Catnip, you are singing my tune. I think this all started in high school as well, bc that is when he started to lose his friends. He had a very contentious relationship with one friend in particular. In light of his ultimate diagnosis, everything in his past takes on a new light and becomes so painful to analyze. It is hard as a parent to look back at “warning signs” bc of guilt and being so hard to watch. I have no idea what really happened, but I suspect he was combative with people. There weren’t a lot of places for him to go socially in his high school, so I think this compounded his mental health issues. Watching and reliving the “unfolding” of this illness is hard to put into words but parents in the forum get it. You are only one month into medication and I pray he gets better with each passing day. My son has been taking Abilify shots for 2.5 years and he has come so far. I was terrified of him when he was acutely ill and now he has mostly good days. This hypersensity is hard to handle when it rears it’s head, but I guess I have to remember where we started. Like you said, educating yourself on how to approach a conversation is important for us.
Hi Wisdom. These are very good questions. When he was first sick the first dr thought he had psychosis related to a mood disorder, so she put him on Olanzipine and Depekote (mood stabilizer). From there he went to an outpatient psychiatric treatment hospital and they just couldn’t pinpoint him and their answer was to send him to a university affiliated SZ outpatient research center to “tease out” the psychosis symptoms. Looking back that Dr was careful not mention the most terrifying word to a parent that is “Schizophrenia”. They originally diagnosed him with Schizoaffective disorder and gave him both antipsychotic and mood stabilizer. He had to take a medical leave of absence from college and take a local class to prove he could reenroll. The only way the dr would let him go back to college was on a shot and that was the leverage we needed to get him to agree-thank God. He graduated college and got a job. Then when he came back they took him off the mood stabilizer, claiming he simply had SZ bc they saw psychotic symptoms “outside of a mood episode.” He has stayed on his shot thus far bc he was so terrified by what happened to his life. He’s an anxious person-and this has worked to our benefit-bc he’s terrified of going back to where he was, even though he has no idea what happened. After all of this, the mood aspect is the hardest to figure out for me bc alot of what people post here seems to be cut and dry psychosis. I think someone can have schizophrenia AND bipolar, right? Maybe the Abilify is simply blunting the mood disorder symptoms and treating psychosis at the same time? I have been trying to figure out if mood symptoms are misinterpreted by family and are typical in SZ? Or does it mean there is more going on that should be treated with medication? Great day with him yesterday so easy to ignore, but it will come to surface again. He chomped my head off the previous weekend and it put me in a dark place. He lives near us and we see him most weekends. His dr at outpatient doesn’t want to work much with families.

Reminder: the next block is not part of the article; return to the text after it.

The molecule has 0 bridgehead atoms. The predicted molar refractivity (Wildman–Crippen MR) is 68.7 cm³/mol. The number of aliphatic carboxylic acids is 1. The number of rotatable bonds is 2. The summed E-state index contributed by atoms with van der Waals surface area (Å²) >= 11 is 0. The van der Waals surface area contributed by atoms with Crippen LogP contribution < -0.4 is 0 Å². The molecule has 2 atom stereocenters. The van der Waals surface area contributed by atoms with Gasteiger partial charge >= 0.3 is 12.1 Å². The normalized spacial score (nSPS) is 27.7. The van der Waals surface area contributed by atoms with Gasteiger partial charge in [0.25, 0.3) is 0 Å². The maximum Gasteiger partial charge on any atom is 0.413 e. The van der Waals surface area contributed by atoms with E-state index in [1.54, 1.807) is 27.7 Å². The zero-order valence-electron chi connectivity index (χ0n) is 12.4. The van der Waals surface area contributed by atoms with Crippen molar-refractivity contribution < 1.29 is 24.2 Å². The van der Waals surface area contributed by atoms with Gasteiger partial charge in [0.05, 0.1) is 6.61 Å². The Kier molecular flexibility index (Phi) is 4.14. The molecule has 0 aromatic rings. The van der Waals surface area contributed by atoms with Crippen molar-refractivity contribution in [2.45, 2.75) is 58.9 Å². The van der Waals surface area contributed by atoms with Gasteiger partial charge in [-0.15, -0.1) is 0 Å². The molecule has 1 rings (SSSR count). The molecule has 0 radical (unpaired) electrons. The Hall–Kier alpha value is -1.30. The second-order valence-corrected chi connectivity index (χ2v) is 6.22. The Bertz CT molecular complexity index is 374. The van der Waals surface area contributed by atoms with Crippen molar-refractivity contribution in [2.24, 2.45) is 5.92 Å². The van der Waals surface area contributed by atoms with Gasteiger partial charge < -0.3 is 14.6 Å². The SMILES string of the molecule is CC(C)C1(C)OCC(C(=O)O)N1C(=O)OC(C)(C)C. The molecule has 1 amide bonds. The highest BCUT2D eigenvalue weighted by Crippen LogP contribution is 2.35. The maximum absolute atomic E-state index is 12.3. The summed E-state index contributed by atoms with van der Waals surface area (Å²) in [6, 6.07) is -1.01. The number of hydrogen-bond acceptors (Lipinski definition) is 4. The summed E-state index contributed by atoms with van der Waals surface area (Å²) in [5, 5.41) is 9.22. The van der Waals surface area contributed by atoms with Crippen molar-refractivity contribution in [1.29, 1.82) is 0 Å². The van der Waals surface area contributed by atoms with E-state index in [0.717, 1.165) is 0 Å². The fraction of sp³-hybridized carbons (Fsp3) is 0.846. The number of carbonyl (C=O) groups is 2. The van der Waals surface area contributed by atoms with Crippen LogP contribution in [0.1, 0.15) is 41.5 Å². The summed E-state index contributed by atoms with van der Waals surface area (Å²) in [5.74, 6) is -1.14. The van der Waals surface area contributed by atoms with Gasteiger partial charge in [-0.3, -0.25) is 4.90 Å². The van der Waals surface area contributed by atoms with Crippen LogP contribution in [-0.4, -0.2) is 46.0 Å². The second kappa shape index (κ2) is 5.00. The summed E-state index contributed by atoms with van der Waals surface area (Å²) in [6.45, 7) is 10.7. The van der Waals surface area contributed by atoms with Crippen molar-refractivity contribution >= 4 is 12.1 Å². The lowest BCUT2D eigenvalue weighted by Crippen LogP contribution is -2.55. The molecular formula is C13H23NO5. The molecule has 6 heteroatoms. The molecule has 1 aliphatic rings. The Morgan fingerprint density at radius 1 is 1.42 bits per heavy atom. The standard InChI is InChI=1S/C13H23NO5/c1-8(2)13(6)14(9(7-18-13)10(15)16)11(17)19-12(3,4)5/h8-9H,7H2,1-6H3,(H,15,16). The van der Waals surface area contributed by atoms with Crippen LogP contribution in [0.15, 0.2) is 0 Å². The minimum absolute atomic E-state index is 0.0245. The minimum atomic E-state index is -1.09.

Yeah, it’s hard to diagnose my daughter’s condition as well during the early stages and even now there are still questions. During this period, I see confabulation, forgetfulness leading to paranoia with bouts of agitation, sadness, anxiety and happiness. When my daughter showed symptoms of psychosis, she went from home based care to hospitalization (low dependency ward) and now to high dependency ward. Part of the reason for the downturn is due to a change in medication from Abilify+Lithium to Rexulti. The aim is to find a medication regime that would minimize her side effects while maintaining a high functioning capability. When my daughter was in home care, there were visits from her care team. The care team’s visit has a stabilizing effect on her and it was useful to give my feedback to the team so they are able to better assess her overall condition. While she was in a low dependency ward, it seemed my daughter’s condition was improving. She was polite and was not disruptive. She became highly agitated last week and thus put into the high dependency ward so she has a better environment to recover. The hospital has also restarted her on Lithium. That’s our story so far and I can understand the difficulty you experience with your son. On the bright side, there are new medications on the horizon and things can only get better.
Hi ! My daughter is schizophrenic and is on a monthly injection of abilify. She is doing well but is not working. She is trying school for about the third time and is 26 years old, married. She is very sensitive and since diagnosed and treated , I have to be careful of my wording and what I ask and send through texts. This has caused many issues that should not have been and she misunderstands what I say. I have now let thing slide, by not talking to her as much and plan what I say more carefully … her husband is Bipolar and also difficult to talk too. I miss my daughter and her easygoing nature. It is just different. Often I wait for her to find a reason to call me , which is a real treat. She asked about an assignment . So, I guess, step back and enjoy the little things.- Julie